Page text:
Like going into decline in Smallworld, game turns reset, dealing a whole new set of upgrades, quests, and battle strength cards to each player.

Battles are fought between two or more (yes more!) players. While strength of forces garrisoned in the territory are calculated (like Smallworld) to determine victory, battles also have a bluffing component, where battle strength modifiers can substantially change the tide. Instead of battles feeling stale and automated, they’re instead highly engaging with high stakes. Failing to win a battle means all forces in the territory die. Failing to win a battle includes ties in battle, which wipe out all forces involved.

Strategy is how you play the hand you’ve been dealt – to maximize opportunities you’re presented to earn the most victory points. Victory points are earned through winning battles, dying, and going to Valhalla (by losing battles and having an appropriate quest card) and holding territories at the end of the turn (again with a quest card). Combined with the fact that quests are randomly distributed, it also keeps the game from feeling stale on subsequent plays – you’ll never find the same path to victory twice.



These sure beat cardboard tokens.

Things I love about this game:

  • High luck & high skill game, meaning the game has a high replayability and is enjoyable when playing with a mix of people who are both familiar and unfamiliar with the game.
  • Plays short and furiously, providing a high fun efficiency (where fun is a measure over time)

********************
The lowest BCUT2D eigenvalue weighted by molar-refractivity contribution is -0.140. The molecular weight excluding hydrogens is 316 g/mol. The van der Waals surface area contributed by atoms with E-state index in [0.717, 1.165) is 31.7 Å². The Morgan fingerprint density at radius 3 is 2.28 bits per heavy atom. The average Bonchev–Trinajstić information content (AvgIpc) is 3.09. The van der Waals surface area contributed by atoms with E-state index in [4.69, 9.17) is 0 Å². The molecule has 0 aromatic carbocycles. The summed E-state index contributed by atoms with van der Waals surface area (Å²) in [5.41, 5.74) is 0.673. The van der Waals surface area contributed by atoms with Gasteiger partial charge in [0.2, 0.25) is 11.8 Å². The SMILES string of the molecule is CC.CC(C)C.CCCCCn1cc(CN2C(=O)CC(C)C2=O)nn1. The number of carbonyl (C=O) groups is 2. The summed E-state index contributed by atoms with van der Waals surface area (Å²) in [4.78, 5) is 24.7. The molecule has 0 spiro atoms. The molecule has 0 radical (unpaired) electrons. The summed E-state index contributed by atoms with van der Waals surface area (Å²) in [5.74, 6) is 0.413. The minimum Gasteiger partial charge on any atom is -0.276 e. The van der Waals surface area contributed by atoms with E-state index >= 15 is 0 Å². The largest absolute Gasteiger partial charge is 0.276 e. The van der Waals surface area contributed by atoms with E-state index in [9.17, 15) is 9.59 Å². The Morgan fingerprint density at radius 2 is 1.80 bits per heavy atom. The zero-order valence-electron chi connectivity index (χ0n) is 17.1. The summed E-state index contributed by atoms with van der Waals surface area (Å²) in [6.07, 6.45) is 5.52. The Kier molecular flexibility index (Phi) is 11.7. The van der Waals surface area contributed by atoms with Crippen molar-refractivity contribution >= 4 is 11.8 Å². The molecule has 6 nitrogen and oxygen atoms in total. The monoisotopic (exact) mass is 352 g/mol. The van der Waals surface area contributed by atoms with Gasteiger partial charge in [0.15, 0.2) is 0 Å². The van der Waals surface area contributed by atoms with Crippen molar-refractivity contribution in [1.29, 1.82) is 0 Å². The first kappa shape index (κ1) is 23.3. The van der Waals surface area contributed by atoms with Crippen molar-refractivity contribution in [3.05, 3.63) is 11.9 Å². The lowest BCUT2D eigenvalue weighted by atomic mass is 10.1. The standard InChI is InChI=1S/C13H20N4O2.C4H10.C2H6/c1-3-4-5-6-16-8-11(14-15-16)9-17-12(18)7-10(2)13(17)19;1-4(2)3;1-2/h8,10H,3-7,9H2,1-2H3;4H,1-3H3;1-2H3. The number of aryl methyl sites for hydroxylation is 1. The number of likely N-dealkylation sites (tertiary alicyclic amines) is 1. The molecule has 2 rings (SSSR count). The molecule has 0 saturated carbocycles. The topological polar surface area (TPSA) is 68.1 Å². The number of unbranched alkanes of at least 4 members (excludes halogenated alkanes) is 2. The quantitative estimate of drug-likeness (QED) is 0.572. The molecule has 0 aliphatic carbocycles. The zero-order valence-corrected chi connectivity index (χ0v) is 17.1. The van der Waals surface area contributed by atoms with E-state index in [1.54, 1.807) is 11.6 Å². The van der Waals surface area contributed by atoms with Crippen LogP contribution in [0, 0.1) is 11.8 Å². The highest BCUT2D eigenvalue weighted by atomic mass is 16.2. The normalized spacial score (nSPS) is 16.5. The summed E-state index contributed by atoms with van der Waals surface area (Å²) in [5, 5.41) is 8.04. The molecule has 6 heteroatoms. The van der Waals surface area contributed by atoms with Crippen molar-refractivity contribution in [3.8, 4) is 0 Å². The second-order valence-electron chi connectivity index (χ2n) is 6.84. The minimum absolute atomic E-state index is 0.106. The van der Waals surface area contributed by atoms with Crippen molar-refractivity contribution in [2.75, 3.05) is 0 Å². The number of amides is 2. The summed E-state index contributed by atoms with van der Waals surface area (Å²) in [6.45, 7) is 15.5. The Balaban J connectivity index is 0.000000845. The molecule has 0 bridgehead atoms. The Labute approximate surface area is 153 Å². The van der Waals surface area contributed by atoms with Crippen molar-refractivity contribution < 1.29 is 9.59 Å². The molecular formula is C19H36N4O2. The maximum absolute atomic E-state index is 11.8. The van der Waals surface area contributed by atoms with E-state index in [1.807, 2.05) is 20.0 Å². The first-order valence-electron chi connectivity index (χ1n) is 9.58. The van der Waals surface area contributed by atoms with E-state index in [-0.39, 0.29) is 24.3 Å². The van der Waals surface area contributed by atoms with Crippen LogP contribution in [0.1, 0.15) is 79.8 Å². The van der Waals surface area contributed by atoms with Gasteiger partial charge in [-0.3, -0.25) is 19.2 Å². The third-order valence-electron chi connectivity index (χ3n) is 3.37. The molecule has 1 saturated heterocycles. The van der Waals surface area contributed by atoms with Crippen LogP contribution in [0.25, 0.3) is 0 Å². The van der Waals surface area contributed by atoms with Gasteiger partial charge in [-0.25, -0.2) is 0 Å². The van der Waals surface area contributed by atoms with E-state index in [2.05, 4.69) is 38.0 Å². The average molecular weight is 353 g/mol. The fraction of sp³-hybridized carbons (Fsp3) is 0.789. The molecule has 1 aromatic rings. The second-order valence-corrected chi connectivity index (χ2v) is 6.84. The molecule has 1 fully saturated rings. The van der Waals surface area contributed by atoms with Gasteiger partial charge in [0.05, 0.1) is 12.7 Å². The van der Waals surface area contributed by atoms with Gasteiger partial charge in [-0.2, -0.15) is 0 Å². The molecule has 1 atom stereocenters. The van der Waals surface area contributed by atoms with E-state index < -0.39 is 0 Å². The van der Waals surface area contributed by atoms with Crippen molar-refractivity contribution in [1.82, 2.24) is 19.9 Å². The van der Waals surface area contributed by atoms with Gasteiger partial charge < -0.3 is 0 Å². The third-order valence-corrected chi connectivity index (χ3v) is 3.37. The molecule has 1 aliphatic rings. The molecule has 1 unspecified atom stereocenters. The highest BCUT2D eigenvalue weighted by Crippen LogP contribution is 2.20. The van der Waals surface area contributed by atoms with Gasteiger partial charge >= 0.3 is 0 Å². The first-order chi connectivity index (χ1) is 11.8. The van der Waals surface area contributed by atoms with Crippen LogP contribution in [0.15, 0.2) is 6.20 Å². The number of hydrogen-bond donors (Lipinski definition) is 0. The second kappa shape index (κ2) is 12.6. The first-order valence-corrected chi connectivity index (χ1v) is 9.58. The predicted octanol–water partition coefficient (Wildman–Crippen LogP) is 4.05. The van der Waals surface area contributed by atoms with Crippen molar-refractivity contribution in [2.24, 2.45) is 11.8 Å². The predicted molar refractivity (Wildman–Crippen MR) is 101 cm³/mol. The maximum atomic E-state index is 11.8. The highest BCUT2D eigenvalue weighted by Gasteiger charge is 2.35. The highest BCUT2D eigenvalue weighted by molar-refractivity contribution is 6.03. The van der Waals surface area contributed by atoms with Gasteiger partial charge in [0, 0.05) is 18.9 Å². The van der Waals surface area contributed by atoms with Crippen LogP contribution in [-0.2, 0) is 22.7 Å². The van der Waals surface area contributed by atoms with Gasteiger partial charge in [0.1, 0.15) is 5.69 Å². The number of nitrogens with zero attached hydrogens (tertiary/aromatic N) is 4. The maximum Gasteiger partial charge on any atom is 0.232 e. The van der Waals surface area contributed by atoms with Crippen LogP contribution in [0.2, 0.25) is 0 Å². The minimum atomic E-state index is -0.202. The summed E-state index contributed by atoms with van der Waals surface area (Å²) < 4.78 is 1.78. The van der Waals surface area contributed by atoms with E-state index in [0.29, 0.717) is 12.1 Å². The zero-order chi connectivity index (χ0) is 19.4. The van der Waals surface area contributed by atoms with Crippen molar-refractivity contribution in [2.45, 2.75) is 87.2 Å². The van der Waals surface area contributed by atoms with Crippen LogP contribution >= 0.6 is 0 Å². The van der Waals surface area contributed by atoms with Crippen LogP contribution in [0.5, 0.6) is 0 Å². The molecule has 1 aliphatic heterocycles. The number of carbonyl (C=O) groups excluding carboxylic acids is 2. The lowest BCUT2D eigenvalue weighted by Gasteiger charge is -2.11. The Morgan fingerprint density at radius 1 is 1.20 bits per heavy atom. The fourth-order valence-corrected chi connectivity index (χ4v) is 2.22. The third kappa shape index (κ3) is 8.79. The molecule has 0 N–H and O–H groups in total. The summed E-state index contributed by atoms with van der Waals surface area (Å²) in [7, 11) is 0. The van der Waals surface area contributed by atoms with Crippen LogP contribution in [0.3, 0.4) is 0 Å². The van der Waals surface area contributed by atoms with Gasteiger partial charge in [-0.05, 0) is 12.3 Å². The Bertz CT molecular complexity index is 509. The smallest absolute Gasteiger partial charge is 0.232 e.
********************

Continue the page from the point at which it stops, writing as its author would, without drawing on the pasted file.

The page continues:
• AMAZING looking models (that I plan on painting)
  • Butchering the names of the territories is a fun mini-game that is free with purchase



Black Plague


Zombicide is my jam. I love the game, I love the models and I love how much character the game has. Aesthetically, it’s irreverent, spunky, and kitchy. When CMON announced Black Plague, a Zombicide set with a medieval fantasy theme, they couldn’t take my money fast enough. Or anyone else’s for that matter, as the game funded in the blink of an eye and its Kickstarter is sitting nearing 2.2 million dollars as of this writing.

For those of you not familiar, Zombicide is a cooperative game where you and your closest friends try to survive the apocalypse.  You are all survivors, playing against zombies, who operate on a simple algorithm and don’t require players to control them.  The game is fun in that there are a number of scenarios and expansions that continually keep the game feeling fresh (at least as fresh as a game full of zombies can be).